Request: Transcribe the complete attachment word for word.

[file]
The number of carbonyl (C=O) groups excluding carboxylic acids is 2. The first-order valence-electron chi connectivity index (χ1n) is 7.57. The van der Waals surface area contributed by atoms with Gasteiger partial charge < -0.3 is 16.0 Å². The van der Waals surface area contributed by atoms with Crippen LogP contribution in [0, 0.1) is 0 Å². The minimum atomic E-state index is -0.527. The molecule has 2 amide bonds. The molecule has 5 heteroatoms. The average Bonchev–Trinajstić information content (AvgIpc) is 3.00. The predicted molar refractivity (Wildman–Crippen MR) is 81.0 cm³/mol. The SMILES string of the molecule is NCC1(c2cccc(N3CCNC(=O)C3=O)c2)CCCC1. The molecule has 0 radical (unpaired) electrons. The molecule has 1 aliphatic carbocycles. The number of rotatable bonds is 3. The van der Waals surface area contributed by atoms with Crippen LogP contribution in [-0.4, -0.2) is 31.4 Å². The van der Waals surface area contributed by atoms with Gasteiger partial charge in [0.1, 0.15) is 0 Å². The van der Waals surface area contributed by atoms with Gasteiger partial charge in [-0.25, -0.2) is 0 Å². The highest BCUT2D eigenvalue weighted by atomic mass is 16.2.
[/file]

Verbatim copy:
The number of carbonyl (C=O) groups excluding carboxylic acids is 2. The first-order valence-electron chi connectivity index (χ1n) is 7.57. The van der Waals surface area contributed by atoms with Gasteiger partial charge < -0.3 is 16.0 Å². The van der Waals surface area contributed by atoms with Crippen LogP contribution in [0, 0.1) is 0 Å². The minimum atomic E-state index is -0.527. The molecule has 2 amide bonds. The molecule has 5 heteroatoms. The average Bonchev–Trinajstić information content (AvgIpc) is 3.00. The predicted molar refractivity (Wildman–Crippen MR) is 81.0 cm³/mol. The SMILES string of the molecule is NCC1(c2cccc(N3CCNC(=O)C3=O)c2)CCCC1. The molecule has 0 radical (unpaired) electrons. The molecule has 1 aliphatic carbocycles. The number of rotatable bonds is 3. The van der Waals surface area contributed by atoms with Crippen LogP contribution in [-0.4, -0.2) is 31.4 Å². The van der Waals surface area contributed by atoms with Gasteiger partial charge in [0.1, 0.15) is 0 Å². The van der Waals surface area contributed by atoms with Gasteiger partial charge in [-0.25, -0.2) is 0 Å². The highest BCUT2D eigenvalue weighted by atomic mass is 16.2.